“They were sending three guys and I was trying to make the right pass,” Durant said. “I was turning the ball over, playing in a crowd.”

Durant finished with eight turnovers, upping his season average against the Warriors to 6.4 per game – his most against any opponent.

Thunder coach Billy Donovan said it wasn’t anything new. Durant’s seen the double and triple teams the Warriors threw at him. The swarming. The sneak attacks from a help defender as his back is turned.

Donovan wants Durant to be a willing passer, but he also wants better decisions from his star … and those around him. On Durant’s pass attempt to Roberson, Durant held the ball for seconds, probing and waiting for movement before trying to laser a pass between three players.

“… so maybe I’ve just gotta shoot over three people,” Durant said in postgame.

No, but Donovan wants better decisions from not just Durant, but the players around him.

“He’s got to do a better job, and we’ve got to do a better job creating open avenues and gaps for him to either pass it or drive it when teams elect to kind of send somebody at him,” Donovan said. “When he’s up there playmaking and they’re coming at him, obviously you’ve got to make those decisions very quickly.

“So I think Kevin watching the film will have a chance to get better from it.”

Raptors hope to protect the basket better in Game 2

VIDEO: Best of Phantom: Toronto vs. Cleveland Game 1

CLEVELAND — The Toronto Raptors did not want to get beaten by a barrage of 3-pointers like the Detroit Pistons and Atlanta Hawks did.

The Cleveland Cavaliers averaged 16.8 threes per game through the first two rounds, shooting 46.2 percent from beyond the arc. After getting through a seven-game series against a Miami Heat team that wasn’t going to beat them from the outside, the Raptors adjusted their defensive game plan.

The result was only seven 3-pointers from the Cavs on 20 attempts in Game 1 of the Eastern Conference finals on Tuesday. Good defense from the Raptors?

Not really.

Instead of shooting 3s, the Cavs just went to the basket, early and often on their way to a 115-84 blowout in Game 1. The Cavs’ 25 baskets in the restricted area on Tuesday were the most they’ve had in any game this season and the most any team has had in a game in the 2016 playoffs. LeBron James and Kyrie Irving combined to shoot 17-for-18 at the basket.

Across the league, 3-point shooting has been trending up for several years. But even with the Golden State Warriors and, now, the Cavs taking 3-point shooting to new levels, layups are still more valuable than 3s. Even with their increased proficiency from beyond the arc in the playoffs, the Cavs’ shots in the restricted area — shot at 63 percent — have been worth 1.26 points per attempt this year, while their 3s — 37 percent — have been worth just 1.12 points per attempt.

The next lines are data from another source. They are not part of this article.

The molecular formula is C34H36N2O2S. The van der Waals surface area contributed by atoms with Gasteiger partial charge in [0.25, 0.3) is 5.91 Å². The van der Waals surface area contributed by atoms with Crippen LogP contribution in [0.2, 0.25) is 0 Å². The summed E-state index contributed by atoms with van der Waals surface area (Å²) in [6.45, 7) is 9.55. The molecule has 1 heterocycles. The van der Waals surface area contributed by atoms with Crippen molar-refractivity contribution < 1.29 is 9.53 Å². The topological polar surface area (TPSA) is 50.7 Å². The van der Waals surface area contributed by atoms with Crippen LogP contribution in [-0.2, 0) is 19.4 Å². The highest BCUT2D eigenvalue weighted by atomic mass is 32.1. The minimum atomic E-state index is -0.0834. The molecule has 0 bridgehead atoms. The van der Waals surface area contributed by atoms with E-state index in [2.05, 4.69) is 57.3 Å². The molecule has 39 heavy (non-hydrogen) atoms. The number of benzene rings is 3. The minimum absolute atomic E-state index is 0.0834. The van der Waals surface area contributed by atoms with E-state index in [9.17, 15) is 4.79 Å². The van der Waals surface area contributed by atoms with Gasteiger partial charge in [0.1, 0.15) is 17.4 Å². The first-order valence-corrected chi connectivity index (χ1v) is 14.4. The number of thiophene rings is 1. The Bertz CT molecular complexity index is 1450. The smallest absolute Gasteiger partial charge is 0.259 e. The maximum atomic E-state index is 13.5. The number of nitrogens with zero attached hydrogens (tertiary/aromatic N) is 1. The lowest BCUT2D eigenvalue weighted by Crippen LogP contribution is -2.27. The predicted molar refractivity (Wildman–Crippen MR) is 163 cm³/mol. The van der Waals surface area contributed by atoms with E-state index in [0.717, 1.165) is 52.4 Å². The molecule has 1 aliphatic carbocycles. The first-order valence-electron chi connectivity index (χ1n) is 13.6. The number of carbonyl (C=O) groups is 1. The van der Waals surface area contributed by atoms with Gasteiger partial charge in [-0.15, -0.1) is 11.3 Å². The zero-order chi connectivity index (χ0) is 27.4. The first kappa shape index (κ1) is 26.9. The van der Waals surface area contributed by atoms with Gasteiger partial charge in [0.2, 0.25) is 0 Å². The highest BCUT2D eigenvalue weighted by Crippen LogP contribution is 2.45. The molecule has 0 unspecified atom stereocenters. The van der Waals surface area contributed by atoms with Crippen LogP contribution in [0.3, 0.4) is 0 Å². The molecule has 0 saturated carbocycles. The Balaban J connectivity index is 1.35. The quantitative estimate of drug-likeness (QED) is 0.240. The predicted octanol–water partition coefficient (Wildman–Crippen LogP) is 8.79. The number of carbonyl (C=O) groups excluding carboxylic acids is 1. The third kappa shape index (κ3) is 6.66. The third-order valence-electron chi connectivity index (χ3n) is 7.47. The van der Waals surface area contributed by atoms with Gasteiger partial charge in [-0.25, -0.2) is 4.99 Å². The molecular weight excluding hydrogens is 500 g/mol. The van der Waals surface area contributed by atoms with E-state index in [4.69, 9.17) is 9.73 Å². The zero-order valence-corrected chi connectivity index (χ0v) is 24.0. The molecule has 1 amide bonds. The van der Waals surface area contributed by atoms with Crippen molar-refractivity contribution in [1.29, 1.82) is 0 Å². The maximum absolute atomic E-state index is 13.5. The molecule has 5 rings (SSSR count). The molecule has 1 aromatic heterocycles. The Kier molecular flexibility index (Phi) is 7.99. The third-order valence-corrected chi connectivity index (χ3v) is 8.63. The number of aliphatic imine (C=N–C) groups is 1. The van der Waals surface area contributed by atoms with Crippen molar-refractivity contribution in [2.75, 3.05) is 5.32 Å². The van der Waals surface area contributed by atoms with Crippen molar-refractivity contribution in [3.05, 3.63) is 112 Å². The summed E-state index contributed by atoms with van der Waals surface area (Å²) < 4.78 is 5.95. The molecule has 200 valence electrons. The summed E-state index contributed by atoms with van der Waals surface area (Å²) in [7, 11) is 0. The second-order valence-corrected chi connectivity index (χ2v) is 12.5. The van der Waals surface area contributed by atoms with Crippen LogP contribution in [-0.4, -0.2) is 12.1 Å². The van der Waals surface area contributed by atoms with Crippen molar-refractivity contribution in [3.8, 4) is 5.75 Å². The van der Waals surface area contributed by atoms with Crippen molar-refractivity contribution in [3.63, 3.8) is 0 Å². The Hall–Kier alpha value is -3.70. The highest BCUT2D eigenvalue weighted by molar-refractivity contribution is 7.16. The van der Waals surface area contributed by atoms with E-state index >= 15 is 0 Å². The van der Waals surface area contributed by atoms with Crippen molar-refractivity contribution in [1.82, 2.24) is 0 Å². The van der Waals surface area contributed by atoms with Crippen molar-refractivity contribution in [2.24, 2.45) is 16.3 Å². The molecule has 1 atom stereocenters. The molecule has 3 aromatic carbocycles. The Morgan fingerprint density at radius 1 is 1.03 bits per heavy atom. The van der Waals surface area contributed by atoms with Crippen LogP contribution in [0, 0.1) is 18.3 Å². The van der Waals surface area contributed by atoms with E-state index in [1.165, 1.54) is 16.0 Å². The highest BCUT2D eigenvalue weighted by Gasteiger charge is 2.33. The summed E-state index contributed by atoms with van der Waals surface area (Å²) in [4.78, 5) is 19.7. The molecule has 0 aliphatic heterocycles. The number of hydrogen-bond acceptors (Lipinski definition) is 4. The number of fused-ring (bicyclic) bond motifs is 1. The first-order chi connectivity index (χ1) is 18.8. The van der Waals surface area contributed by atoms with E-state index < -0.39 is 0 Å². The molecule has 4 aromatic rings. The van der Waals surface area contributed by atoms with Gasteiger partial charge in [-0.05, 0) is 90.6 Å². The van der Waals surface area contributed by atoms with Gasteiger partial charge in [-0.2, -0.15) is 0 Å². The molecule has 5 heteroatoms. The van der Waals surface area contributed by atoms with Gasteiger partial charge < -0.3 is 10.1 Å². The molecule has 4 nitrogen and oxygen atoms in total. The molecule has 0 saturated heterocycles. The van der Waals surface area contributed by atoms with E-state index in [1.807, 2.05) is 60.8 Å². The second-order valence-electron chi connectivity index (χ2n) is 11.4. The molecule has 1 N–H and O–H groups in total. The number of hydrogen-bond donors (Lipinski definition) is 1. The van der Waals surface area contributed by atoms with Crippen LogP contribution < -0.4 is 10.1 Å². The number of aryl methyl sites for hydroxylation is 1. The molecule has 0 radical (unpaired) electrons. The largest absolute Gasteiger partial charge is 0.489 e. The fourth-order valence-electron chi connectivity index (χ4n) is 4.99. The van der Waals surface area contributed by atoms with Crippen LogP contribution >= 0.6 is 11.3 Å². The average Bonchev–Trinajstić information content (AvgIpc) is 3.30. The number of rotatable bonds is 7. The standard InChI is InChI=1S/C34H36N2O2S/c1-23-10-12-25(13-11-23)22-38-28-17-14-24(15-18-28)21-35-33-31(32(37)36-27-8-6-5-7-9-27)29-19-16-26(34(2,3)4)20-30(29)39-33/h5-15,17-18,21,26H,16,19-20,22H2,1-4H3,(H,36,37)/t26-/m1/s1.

The Raptors have been one of the league’s best teams at protecting the paint, and allowed the Cavs to get just 35 buckets in the restricted area over their three regular season meetings. But on Tuesday, bad on-ball defense was exacerbated by a lack of help near the basket.

This doesn’t have to be a simple choice between taking away 3s or taking away layups. You can do both if, when you’re aggressive on the perimeter, you have a rim protector as a second line of defense. Bismack Biyombo is the Raptors’ rim protector, but he often wasn’t in position to actually protect the rim in Game 1.

One issue is that the Cavs’ have only one non-shooting big in their rotation. And when Tristan Thompson goes to the bench, they have five players, with Kevin Love or Channing Frye at center, who can shoot 3s.

Here’s Iman Shumpert catching a pass from Irving after setting a screen and having a clear lane to the basket, because all five defenders have both feet outside the paint:


Here’s all 10 players on the perimeter, opening the paint for Matthew Dellavedova to cut through and get an and-one off a pass from Frye:


But Thompson was on the floor for 13 of the Cavs’ 22 non-garbage time layups and dunks. Five of those 13 were in transition, but there were other examples of Biyombo just not being in position to help.

Here are two examples of DeMarre Carroll being left on an island with James while Biyombo is on the other side of the paint with Thompson:



The dilemma here is that, if Biyombo slides over to the strong side to help on James, one of the other weak-side defenders has to slide down into the paint to prevent a duck-in from Thompson. If that happens, a shooter is open on the weak-side and nobody throws cross-court darts to open shooters better than James.

But there were other times on Tuesday when Biyombo got caught too far away from the basket without that weak-side worry. Here’s Irving crossing over Cory Joseph and rejecting a screen from Thompson in transition, with Biyombo’s feet above the foul line:


So the Raptors have to figure out how they’re going to protect the rim better in Game 2 on Thursday (8:30 p.m. ET, ESPN), both with Thompson on the floor and with him on the bench. For Raptors’ coach Dwane Casey, defensive improvement has to start on the ball. Carroll, in particular, got beat off the dribble too often in Game 1.

“You have to pick your poison with those guys,” Casey said Wednesday. “Some of the straight-line drives, it’s just like in the summertime, you’re guarding a guy one-on-one, you’ve got to get down in the stance and understand your cushion that you can have on the guy. If you get too close, he’s going to blow by you. If you’re off too far, he’s going to pull up.”